|BATMAN No. 11, September 2012|
But whilst this highly anticipated fist-fight finally sees The Bat brawl the “lunatic in a bird suit”, it quickly degenerates into a rather uninspiring one-sided confrontation where no matter how hard or how fast the Caped Crusader strikes his opponent, the blow has absolutely no effect upon them whatsoever. As a result for the vast majority of sixteen pages, the reader must endure witnessing the cowled super-hero getting (yet another) beating of his lifetime as the last remaining Talon punches him through walls, flings him against skyscrapers and ultimately tries to have a battered Bruce Wayne mulched by a mid-flight airliner. Such a ‘whooping’ makes it hard to believe that the Dark Knight is anywhere near as formidable a foe as his iconic standing in the collective conscious of comic book fans would have you believe.
Yet Scott Snyder ensures that the billionaire is ultimately victorious by having the villain determine that the best way to ensure Batman’s demise is to blow both of them up at the top of a partially constructed high rise tower. Farfetched stuff… and whilst Thomas Wayne won’t “stay dead” on account of the super-regenerate compound within his blood, it seems a rather absurdly extreme method of dispatching his already unconscious brother. The only purpose such a contrived and preposterous finale serves is to allow the Caped Crusader the opportunity to simultaneously thumb his adversary in both eyes at the last minute and escape the fast-collapsing building.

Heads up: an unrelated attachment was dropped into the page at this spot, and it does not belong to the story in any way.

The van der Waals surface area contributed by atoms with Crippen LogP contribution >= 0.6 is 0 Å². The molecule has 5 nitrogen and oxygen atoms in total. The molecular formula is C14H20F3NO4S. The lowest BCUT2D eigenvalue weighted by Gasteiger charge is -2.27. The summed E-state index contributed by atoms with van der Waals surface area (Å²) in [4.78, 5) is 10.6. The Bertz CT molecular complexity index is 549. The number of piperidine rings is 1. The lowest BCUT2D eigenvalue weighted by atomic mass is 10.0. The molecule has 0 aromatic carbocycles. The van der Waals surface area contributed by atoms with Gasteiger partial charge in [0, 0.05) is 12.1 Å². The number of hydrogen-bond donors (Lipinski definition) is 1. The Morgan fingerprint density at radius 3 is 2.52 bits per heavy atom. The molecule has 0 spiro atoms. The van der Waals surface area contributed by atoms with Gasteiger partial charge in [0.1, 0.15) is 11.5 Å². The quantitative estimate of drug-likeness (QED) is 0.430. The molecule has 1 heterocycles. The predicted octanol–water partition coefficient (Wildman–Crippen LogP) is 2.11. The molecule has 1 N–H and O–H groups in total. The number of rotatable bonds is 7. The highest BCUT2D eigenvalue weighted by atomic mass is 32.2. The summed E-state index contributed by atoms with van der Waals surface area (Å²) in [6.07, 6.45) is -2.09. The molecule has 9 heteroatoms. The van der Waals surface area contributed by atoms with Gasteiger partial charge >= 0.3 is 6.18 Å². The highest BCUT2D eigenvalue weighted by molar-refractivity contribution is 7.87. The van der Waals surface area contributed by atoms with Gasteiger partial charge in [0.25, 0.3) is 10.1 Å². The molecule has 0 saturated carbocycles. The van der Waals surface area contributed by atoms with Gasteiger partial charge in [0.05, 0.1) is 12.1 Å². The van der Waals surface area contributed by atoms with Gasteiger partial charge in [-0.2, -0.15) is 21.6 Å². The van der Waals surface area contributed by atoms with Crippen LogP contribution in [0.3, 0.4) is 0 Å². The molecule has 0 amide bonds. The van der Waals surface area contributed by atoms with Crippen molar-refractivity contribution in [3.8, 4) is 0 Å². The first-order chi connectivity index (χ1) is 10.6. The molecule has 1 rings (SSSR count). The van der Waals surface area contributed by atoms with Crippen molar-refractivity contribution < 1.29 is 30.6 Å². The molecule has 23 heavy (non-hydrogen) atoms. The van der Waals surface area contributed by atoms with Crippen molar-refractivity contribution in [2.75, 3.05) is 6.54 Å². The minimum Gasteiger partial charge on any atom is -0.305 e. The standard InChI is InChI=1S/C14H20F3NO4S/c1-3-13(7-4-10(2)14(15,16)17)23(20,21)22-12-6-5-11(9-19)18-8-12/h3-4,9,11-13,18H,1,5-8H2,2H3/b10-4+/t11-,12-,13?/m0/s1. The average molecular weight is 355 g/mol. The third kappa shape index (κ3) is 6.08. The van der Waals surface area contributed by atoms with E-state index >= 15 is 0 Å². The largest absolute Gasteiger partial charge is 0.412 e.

Depressingly, the seven-page conclusion to “The Fall Of The House Of Wayne”, Snyder’s ‘back-up story’ co-written with James Tynion IV, provides an equally dissatisfying experience. Albeit the tale’s somewhat predictable resolution is a far less fanciful affair than its forerunner. Thrown by a Talon into the raging inferno which was once his residence, Jarvis Pennyworth dies alone and afraid. Whilst the letter he wrote his son Alfred, warning him to stay away from Wayne Manor and Master Bruce, burns along with him.
Possibly himself disheartened by such a bland, lack-lustre ending, illustrator Rafael Albuquerque unfortunately produces some quite appalling pencil work for this adventure, with his sketches of both Jarvis and an adult Bruce Wayne proving especially undisciplined and amateur-like.
|The variant cover art of "BATMAN" No. 11 by Andy Clarke|